A Delta flight attendant is looking for a doctor during a recent in-flight medical emergency. When Dr. Tamika Cross volunteers to help the unresponsive passenger seated in front of her, the flight attendant tells her, “Oh no sweetie put your hand down, we are looking for actual physicians or nurses or some type of medical personnel, we don’t have time to talk to you.” The crew continues to call for a physician until an older white guy shows up. Dr. Cross apparently does not look like a doctor. Neither do the nine women physicians who share similar stories here. So what do doctors look like on airplanes?
Maybe this should be Delta’s announcement: ”We have a medical emergency. Is there a tall, gray-haired, white man on the plane?”
A female surgeon in a white coat introduces herself to her patient as Dr. Smith and completes her preoperative exam. She explains all the risks of the surgery, then asks for questions. The patient says, “Can you get me some ice? When will the doctor be here? I want to talk to him.” Dr. Smith apparently does not look like a doctor even when dressed like a doctor inside a hospital. So what do doctors look like inside of hospitals?
* When a male medical student and a female doctor enter a patient room, the male is frequently assumed to be the doctor and the female is the nurse or assistant.
* Female physicians are frequently mistaken for nurses, lab techs, food service, janitors, hospital transport, and candy stripers. Even after introducing themselves in proper attire with name badges and stethoscopes patients actually ask these women to toast their bread or change their diapers.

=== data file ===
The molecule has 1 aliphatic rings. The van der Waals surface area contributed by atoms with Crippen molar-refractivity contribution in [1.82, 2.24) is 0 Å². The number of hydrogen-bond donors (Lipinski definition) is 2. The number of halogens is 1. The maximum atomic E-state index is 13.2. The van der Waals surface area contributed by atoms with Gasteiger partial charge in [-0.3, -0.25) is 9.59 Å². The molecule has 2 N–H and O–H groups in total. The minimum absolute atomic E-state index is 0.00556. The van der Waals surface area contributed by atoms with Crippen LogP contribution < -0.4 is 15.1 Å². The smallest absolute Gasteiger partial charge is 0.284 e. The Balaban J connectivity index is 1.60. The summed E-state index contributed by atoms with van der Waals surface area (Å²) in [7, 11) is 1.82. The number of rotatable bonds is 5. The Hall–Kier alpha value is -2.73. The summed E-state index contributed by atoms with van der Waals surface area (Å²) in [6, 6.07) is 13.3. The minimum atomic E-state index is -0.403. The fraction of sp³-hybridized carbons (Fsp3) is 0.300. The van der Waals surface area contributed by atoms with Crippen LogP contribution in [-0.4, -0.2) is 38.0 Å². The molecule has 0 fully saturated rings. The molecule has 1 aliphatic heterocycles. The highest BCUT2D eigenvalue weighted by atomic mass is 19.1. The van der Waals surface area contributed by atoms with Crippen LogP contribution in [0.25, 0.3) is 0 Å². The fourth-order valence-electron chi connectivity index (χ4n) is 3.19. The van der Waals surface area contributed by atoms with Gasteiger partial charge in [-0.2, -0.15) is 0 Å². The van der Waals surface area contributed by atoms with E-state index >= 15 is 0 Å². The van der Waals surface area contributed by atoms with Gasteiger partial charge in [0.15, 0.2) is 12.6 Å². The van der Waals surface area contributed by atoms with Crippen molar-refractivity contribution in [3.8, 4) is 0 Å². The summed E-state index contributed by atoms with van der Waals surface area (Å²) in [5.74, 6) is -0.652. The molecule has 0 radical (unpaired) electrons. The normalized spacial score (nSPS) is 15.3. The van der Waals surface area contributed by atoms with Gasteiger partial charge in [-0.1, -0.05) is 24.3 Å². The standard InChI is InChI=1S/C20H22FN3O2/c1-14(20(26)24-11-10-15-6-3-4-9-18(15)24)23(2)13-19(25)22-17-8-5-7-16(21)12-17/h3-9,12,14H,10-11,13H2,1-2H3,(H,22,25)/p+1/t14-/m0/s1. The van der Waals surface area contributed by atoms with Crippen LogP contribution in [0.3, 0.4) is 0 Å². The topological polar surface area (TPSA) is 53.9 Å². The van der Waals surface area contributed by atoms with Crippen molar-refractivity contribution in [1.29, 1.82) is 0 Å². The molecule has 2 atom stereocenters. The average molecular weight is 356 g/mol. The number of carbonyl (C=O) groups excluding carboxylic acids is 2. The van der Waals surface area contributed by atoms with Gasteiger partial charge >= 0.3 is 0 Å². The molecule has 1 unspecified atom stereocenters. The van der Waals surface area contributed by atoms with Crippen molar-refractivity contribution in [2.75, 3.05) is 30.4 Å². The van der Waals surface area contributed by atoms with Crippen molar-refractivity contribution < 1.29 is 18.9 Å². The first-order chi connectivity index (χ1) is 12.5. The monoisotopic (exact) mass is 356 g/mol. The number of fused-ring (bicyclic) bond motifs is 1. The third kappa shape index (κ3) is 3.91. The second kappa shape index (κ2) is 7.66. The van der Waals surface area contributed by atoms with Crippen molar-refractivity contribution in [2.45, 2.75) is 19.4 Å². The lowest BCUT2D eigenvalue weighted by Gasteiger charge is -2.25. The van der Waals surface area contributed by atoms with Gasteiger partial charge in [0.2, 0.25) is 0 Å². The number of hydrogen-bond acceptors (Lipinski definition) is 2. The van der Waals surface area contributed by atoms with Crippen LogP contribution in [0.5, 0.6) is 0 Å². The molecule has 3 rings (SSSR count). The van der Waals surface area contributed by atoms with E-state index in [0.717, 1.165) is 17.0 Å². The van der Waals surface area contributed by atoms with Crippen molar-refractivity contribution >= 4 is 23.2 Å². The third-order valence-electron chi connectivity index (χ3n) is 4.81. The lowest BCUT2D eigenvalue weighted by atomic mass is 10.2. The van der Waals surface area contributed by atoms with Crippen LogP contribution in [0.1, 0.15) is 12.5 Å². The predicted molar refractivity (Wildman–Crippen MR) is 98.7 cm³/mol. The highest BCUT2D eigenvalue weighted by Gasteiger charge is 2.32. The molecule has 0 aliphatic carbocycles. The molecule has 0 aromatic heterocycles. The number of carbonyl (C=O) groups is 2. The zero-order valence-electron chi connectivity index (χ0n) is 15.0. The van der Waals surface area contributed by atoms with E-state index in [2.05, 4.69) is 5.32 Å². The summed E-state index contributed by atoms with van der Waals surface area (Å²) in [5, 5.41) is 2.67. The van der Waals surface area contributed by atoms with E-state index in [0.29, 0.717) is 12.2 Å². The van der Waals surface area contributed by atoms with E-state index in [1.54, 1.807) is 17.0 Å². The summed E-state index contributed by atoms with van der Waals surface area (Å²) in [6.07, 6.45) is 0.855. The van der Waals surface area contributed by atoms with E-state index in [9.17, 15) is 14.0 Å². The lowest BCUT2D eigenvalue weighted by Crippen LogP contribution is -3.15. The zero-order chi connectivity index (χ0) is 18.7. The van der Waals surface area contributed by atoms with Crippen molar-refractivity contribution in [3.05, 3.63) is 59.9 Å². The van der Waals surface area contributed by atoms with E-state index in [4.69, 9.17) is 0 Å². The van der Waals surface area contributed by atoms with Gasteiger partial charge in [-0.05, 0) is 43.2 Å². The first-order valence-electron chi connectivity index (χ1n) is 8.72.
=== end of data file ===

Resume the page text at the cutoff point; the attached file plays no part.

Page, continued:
* The darker the doctor’s skin, the more likely she is assumed to be housekeeping or a cafeteria worker. The lighter the skin, the more frequently she is assumed to be the nurse.
Don’t get upset with me. I’m just the messenger sharing the truth about life in a patriarchal medical model. And yes, discrimination is worse for those with darker skin.
So what do doctors look like?
I asked Dr. Google. I went incognito on Chrome, typed “doctor,” and pressed images. I analyzed the first 100 photos. Here are the results:
Male doctors 74% (66% of practicing physicians are male)
Female doctors 26% (33% of practicing physicians are female)
White male doctors 59%
White female doctors 18%
Black male doctors 7%
Black female doctors* 3% (2% of practicing physicians are black women)
Little white boys dressed as doctors 2%
*2 of the 3 black female doctors were Dr. Cross
Google images exposes society’s most harmful stereotypes. In this case it skews the lack of diversity in medicine and reinforces the notion that doctor = white male. Public opinion is heavily influenced by media images. Female physicians are underrepresented on Google images as are dark-skinned women physicians. Two of the 3 black women physicians in the first 100 images were Dr. Tamika Cross. If Dr. Cross were not in the news, there would just be one black woman represented.
Meanwhile 2% of images were of little light-skinned boys dressed up as doctors. No little girls dressed up as doctors. No little dark-skinned girl doctors popped up either. In fact, if Dr. Tamika Cross were not in the news, the number of white boys dressed up as doctors would exceed the number of grown black women physicians.
Good thing Dr. Tamika Cross is reminding us of all the underrepresented doctors out there. Reality check: Half of all medical school graduates are now women. More than half of all obstetricians are female. A whopping 85% of all Ob/gyn residents are women and 75% of all pediatricians-in-training are women.
Next time you’re in the hospital, don’t ask the dark-skinned woman in the white coat for a cup of coffee. She’s busy taking care of your newborn. Got a medical emergency on a plane? Let’s hope the doctor below can get past the flight attendant to assist you.
Yep! The face of medicine is changing.
Pamela Wible, M.D., is a family physician dedicated to eradicating the widespread human rights violations in medicine. She is author of Physician Suicide Letters—Answered.